Thurman turns down Roc Nation offer

Keith Thurman is not ready to sign a long term contract with Roc Nation Sports. AP Photo/Jae C. Hong

Keith Thurman owns an interim welterweight belt and is one of boxing's potential future stars -- he has charisma, punching power and a fan-friendly fighting style. And Thurman is a wanted man.

Roc Nation Sports, the company owned by music mogul Jay Z that opened a boxing division in August, is looking to sign fighters who have the goods in the ring as well as the potential to be marketed to the mainstream public outside the ring.

Thurman fits the profile of what the company is looking for, and Roc Nation went after him in mid-October, offering him a three-fight contract worth $6 million.

Thurman would have gotten a $2 million advance against the total package -- so he could have a nice chunk of the money up front -- followed by fight-night payouts of $1 million, $1 million and $2 million. Thurman was interested in the deal and even had Roc Nation Sports tweak the offer to give him payouts of $1.5 million, $1.5 million and $1 million.

Ultimately, however, Thurman told ESPN.com that he passed on the offer before even bringing it to adviser Al Haymon to discuss.

"For the most part, it's a move that I'm not willing to make right now," Thurman told ESPN.com on Monday. "It's nice to throw dollar signs in front of a young guy like me and I appreciate it. But I am a man of faith and I believe all that's coming to me in the future. As long as you have a '0' (on your record) it's like holding on to a golden goose egg."

When the offer from Roc Nation Sports came, Thurman, who has been limited to one fight this year because of a shoulder injury, was getting ready for a Dec. 13 fight against Italy's 39-year-old Leonard Bundu (31-0-2, 11 KOs) on the Devon Alexander-Amir Khan Showtime-televised undercard at the MGM Grand in Las Vegas. After weeks of speculation on the fight it was formally announced Friday. Thurman said he would make a seven-figure purse, but did not specify the exact total.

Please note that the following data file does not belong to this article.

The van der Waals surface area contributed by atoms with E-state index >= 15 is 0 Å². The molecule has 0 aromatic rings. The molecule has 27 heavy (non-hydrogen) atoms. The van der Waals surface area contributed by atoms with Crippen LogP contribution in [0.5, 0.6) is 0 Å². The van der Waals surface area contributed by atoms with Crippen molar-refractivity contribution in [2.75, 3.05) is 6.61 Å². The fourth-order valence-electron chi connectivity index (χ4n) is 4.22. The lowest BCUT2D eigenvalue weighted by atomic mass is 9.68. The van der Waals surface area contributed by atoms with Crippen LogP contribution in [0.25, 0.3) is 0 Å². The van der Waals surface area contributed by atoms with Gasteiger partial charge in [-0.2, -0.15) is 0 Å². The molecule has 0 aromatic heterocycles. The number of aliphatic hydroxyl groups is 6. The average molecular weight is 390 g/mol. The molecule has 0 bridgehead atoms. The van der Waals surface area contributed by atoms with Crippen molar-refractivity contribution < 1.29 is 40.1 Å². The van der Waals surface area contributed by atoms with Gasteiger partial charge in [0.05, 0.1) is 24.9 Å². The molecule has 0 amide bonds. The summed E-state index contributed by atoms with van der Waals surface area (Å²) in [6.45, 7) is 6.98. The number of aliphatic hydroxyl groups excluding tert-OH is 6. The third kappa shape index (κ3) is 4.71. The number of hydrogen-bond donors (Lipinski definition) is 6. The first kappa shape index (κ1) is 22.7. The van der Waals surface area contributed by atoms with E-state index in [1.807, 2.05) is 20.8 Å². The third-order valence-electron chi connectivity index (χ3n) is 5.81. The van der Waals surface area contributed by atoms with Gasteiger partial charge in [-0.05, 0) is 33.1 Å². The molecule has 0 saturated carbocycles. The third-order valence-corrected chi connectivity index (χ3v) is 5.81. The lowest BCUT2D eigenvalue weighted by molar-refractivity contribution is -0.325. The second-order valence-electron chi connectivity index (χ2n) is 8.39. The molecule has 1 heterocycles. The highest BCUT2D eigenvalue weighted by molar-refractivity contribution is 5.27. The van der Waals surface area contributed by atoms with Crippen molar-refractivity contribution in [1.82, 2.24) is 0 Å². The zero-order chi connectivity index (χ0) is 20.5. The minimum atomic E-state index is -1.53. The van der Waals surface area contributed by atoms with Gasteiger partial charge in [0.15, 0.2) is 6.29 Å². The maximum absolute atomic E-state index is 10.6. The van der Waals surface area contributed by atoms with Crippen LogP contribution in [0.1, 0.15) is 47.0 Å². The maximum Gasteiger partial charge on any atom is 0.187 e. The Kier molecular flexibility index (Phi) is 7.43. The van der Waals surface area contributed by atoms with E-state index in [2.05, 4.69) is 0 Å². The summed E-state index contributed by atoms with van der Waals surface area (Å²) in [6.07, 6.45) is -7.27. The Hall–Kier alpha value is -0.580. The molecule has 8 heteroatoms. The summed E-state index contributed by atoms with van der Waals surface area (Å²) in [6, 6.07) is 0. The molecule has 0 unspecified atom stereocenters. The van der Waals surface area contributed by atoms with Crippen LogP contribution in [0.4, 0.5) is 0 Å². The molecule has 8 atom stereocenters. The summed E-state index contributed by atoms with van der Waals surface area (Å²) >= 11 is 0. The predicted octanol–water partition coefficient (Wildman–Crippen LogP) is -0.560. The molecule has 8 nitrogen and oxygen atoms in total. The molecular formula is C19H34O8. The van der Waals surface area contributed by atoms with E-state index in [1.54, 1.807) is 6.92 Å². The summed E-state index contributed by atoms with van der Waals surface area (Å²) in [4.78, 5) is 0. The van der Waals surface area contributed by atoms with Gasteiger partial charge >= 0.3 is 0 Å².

"Jay Z's company is a young company. I haven't seen them make guys money yet in boxing," said Thurman, who turns 26 on Nov. 23. "I'm young. The offer came quick. I already knew I was getting ready for this fight and I'm satisfied with my purse for this fight and with another knockout victory next year my purses will multiply.

"I want to see (Jay Z) do something with another fighter before I follow. I don't want to fly on the first airplane."

Like most of Haymon's fighters, Thurman (23-0, 21 KOs), of Clearwater, Florida, is not under contract to a promoter, even though Golden Boy has promoted most of his fights. Haymon has rarely signed his fighters with promoters, preferring to maintain an element of leverage.

Roc Nation Sports - which had no comment on the Thurman offer -- has been aggressive going after fighters. It also offered heavyweight contender Deontay Wilder, another Haymon client not under contract to a promoter, $2 million for his upcoming mandatory title shot against Bermane Stiverne. That would have kicked off the five-year contract Roc Nation Sports offered Wilder.

Wilder, who I was told was very interested, did not take the deal because he couldn't unless Haymon approved, which he didn't.

While Roc Nation Sports has made no secret of the fact that it is willing to do fights on HBO or Showtime -- or any other network interested -- an HBO representative told Roc Nation that it was interested in buying a Thurman fight for Dec. 20 if it signed him, according to a source with knowledge of the discussion. But Haymon would have had to sign off on Thurman's deal and he obviously is not interested in signing the boxers in his stable with a promoter. He also is no friend of Jay Z's. There is bad blood there (and with Beyonce, Jay Z's wife) going back to their paths crossing in the music business.

Thurman said was "more than flattered" by the offer and wished Roc Nation Sports success in boxing, but said the timing of the offer was not right for him.

"I listened. How could you not listen when they throw those kind of numbers around," Thurman said. "The way I felt at the end is I don't see how I'm not making $6 million next year anyway. It all came fast. I'm just a patient cat. I'm patient. If you keep a door open you can always walk through it eventually. Right now I'm comfortable with what I'm doing with Team Haymon.

"I was more than flattered by the offer. It was a dream come true actually. I laugh at the fact that I didn't jump on board. I find it funny. I find it ironic because I was waiting my entire life to be offered a certain deal worth millions. And here I am saying no to a $6 million deal because I believe it's in my future, if not more, going into 2015.

"I'm not sure if I want to tie down with any entity no matter what they plan to do. I want to learn about this sport - the business aspect of the sport. Maybe I should have jumped. Maybe some other fighter will. What if I lose to Bundu? But I'm a man of faith and I can be patient. I'm looking forward to 2015. Time will tell if I made the right decision."